The record shows the following related to service of the amended complaint on Wasitowski: On August 13, 2018, a summons was issued for Wasitowski at his last known address, 39 Fairmont Road West, Califon, New Jersey (the “Califon residence”). (ECF No. 99-1.) Two days later, on August 15, NCM had copies of the summons and amended complaint delivered to the Califon residence via Federal Express (the “First Service”). (ECF No. 104 ¶ 3(ii).) Although the delivery was addressed to David Wasitowski, an individual named “E. Witkinski” appears to have signed for the documents. (ECF No. 104-2 at 1.) Wasitowski claims not to know anyone by the name of “E. Witkinski.” (ECF No. 168-1 ¶ 5.)

         The Califon residence is owned by Wasitowski’s wife, Olha Wasitowski. (ECF Nos. 160-1 ¶ 5; 168-1 ¶ 3.) Although he lived at the Califon residence until July 31, 2018, Wasitowski avers that he has lived at a different location-5 Laga Court, Ringoes, New Jersey (the “Ringoes residence”)-since August 1, 2018. (ECF 152 ¶ 2.) Wasitowski neither confirms nor denies actually receiving the summons and complaint that were sent to the Califon residence. (See ECF Nos. 152, 168-1.)

         In late August 2018, Wasitowski-who reports to have been “shocked to learn that [he] had been named a defendant”-reached out to attorney Greg Smith (“Smith”) to discuss how to respond to the amended complaint. (ECF Nos. 152 ¶ 12; 153 ¶ 4.) Smith agreed to represent Wasitowski for the “limited purpose of exploring” a potential out-of-court resolution to NCM’s claims against him. (ECF No. 153 ¶ 5.) To that end, Smith contacted NCM’s counsel on August 27 to initiate negotiations. (Id. ¶ 7.)

         The issues of effective service and time to respond to the amended complaint were discussed throughout the parties’ dialogue. While NCM claims that it “never agreed that it had not obtained proper service” via the First Service to the Califon residence, it “did agree to hold off on moving forward with the lawsuit” against Wasitowski while negotiations were ongoing. (ECF No. 160-2 ¶ 6.) Wasitowski, calling the First Service “purported, ” (ECF No. 153 ¶ 7), insisted that he needed “at least 60 days, and preferably 90 days, to respond to the amended complaint.” (ECF No. 168-2 ¶ 5.) Thus, the parties conducted themselves as follows: NCM never conceded that the First Service was ineffective, but expressed a willingness to delay the effective date of service during negotiations; Wasitowski never acknowledged that the First Service was sufficient, but displayed a full awareness of the claims against him and hoped to extend his time to respond.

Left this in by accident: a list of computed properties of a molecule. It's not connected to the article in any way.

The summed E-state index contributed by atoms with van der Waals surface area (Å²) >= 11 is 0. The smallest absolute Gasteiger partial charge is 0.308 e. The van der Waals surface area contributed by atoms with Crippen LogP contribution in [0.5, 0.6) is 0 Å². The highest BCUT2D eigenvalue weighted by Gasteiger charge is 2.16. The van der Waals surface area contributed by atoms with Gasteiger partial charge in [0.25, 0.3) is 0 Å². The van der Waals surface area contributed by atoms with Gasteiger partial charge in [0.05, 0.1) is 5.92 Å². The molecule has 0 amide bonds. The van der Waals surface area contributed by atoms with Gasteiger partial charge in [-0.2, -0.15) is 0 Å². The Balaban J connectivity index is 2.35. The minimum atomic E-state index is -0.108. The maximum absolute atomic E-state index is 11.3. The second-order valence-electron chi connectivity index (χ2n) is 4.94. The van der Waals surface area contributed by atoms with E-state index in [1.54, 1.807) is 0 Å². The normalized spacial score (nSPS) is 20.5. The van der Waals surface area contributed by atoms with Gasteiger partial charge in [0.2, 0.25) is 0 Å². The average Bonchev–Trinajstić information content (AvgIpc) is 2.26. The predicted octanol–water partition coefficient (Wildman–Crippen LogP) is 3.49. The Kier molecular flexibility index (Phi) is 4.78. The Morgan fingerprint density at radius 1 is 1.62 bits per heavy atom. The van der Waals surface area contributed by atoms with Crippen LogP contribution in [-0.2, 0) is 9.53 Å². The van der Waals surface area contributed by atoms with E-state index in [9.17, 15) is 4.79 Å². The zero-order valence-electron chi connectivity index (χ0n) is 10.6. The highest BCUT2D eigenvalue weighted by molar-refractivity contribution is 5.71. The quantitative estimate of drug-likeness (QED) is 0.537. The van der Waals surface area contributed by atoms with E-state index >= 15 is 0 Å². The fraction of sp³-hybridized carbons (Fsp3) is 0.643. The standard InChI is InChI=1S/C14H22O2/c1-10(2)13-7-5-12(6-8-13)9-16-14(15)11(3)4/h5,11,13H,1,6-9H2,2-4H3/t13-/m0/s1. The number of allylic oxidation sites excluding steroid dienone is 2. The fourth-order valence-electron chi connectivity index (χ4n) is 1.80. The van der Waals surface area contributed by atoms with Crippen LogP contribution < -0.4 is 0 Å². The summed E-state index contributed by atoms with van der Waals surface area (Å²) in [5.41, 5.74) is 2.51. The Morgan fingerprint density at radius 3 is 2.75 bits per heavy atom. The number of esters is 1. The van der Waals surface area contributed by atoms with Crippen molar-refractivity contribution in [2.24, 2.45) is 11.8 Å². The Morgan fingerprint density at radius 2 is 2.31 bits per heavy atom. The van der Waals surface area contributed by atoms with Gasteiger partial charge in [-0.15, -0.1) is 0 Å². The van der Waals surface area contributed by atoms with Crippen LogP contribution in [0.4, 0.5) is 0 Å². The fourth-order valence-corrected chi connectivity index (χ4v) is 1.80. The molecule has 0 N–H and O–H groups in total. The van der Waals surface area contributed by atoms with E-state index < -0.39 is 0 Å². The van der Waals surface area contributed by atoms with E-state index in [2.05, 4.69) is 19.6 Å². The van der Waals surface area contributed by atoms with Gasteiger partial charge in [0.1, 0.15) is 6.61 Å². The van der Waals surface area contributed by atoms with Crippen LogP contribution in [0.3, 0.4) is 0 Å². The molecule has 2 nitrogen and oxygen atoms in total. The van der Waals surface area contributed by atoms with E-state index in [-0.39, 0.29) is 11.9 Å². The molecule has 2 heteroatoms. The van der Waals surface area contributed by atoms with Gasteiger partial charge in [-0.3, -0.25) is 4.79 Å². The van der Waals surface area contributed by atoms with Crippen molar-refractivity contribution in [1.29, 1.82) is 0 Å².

Negotiations between the parties ultimately proved unsuccessful. (ECF No. 160-2 ¶ 8.) On October 12, Smith contacted NCM to ask “what [NCM was] thinking concerning service of the complaint.” (ECF No. 153 ¶ 13.) NCM did not respond until November 28. (Id. ¶ 14; ECF No. 160-2 ¶ 9.) At that point, however, Wasitowski “was in no mood to do NCM any favors” and, believing that “NCM had failed to serve him in a timely manner, ” refused to agree on a date by which he would be required to respond to the amended complaint. (ECF Nos. 153 ¶ 15; 160-2 ¶ 10.) “Out of an abundance of caution, and to avoid any argument regarding improper service, ” (ECF No. 160-2 ¶ 11), NCM caused Wasitowski to be personally served at his place of work on December 7 (the “Second Service”)[3]-127 days after the filing of the amended complaint. (ECF Nos. 144 ¶ 4; 144-1.)